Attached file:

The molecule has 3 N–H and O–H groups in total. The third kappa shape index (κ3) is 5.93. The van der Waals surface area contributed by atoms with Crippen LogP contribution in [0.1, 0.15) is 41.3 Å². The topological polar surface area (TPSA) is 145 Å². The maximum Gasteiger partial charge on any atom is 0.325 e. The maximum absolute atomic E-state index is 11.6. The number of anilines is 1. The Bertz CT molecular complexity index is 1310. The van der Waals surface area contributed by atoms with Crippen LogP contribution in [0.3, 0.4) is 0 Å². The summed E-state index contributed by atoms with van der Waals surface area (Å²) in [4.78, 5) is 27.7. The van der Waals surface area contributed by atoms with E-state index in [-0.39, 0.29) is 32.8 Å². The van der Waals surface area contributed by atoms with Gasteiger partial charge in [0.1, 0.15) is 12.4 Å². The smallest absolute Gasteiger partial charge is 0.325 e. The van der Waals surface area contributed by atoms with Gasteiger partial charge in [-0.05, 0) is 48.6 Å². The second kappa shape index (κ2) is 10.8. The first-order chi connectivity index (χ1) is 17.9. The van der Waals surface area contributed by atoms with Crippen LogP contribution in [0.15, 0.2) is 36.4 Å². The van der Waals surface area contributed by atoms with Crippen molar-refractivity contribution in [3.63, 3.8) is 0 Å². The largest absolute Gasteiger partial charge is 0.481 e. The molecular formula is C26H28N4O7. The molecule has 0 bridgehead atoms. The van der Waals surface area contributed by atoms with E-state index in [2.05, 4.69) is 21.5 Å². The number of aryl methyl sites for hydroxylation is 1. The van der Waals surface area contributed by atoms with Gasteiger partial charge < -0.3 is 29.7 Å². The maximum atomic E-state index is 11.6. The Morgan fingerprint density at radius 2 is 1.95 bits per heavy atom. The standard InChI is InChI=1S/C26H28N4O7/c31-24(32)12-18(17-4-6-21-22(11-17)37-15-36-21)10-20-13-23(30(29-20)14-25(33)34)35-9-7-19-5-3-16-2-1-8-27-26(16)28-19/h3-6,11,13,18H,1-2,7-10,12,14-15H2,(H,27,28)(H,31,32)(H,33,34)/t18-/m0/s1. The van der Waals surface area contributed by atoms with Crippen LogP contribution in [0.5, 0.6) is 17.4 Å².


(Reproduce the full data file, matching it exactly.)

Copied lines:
The molecule has 3 N–H and O–H groups in total. The third kappa shape index (κ3) is 5.93. The van der Waals surface area contributed by atoms with Crippen LogP contribution in [0.1, 0.15) is 41.3 Å². The topological polar surface area (TPSA) is 145 Å². The maximum Gasteiger partial charge on any atom is 0.325 e. The maximum absolute atomic E-state index is 11.6. The number of anilines is 1. The Bertz CT molecular complexity index is 1310. The van der Waals surface area contributed by atoms with Crippen LogP contribution in [0.3, 0.4) is 0 Å². The summed E-state index contributed by atoms with van der Waals surface area (Å²) in [4.78, 5) is 27.7. The van der Waals surface area contributed by atoms with E-state index in [-0.39, 0.29) is 32.8 Å². The van der Waals surface area contributed by atoms with Gasteiger partial charge in [0.1, 0.15) is 12.4 Å². The smallest absolute Gasteiger partial charge is 0.325 e. The van der Waals surface area contributed by atoms with Gasteiger partial charge in [-0.05, 0) is 48.6 Å². The second kappa shape index (κ2) is 10.8. The first-order chi connectivity index (χ1) is 17.9. The van der Waals surface area contributed by atoms with Crippen LogP contribution in [0.15, 0.2) is 36.4 Å². The van der Waals surface area contributed by atoms with Crippen molar-refractivity contribution in [3.63, 3.8) is 0 Å². The largest absolute Gasteiger partial charge is 0.481 e. The molecular formula is C26H28N4O7. The molecule has 0 bridgehead atoms. The van der Waals surface area contributed by atoms with E-state index in [2.05, 4.69) is 21.5 Å². The number of aryl methyl sites for hydroxylation is 1. The van der Waals surface area contributed by atoms with Gasteiger partial charge < -0.3 is 29.7 Å². The maximum atomic E-state index is 11.6. The Morgan fingerprint density at radius 2 is 1.95 bits per heavy atom. The standard InChI is InChI=1S/C26H28N4O7/c31-24(32)12-18(17-4-6-21-22(11-17)37-15-36-21)10-20-13-23(30(29-20)14-25(33)34)35-9-7-19-5-3-16-2-1-8-27-26(16)28-19/h3-6,11,13,18H,1-2,7-10,12,14-15H2,(H,27,28)(H,31,32)(H,33,34)/t18-/m0/s1. The van der Waals surface area contributed by atoms with Crippen LogP contribution in [0.5, 0.6) is 17.4 Å².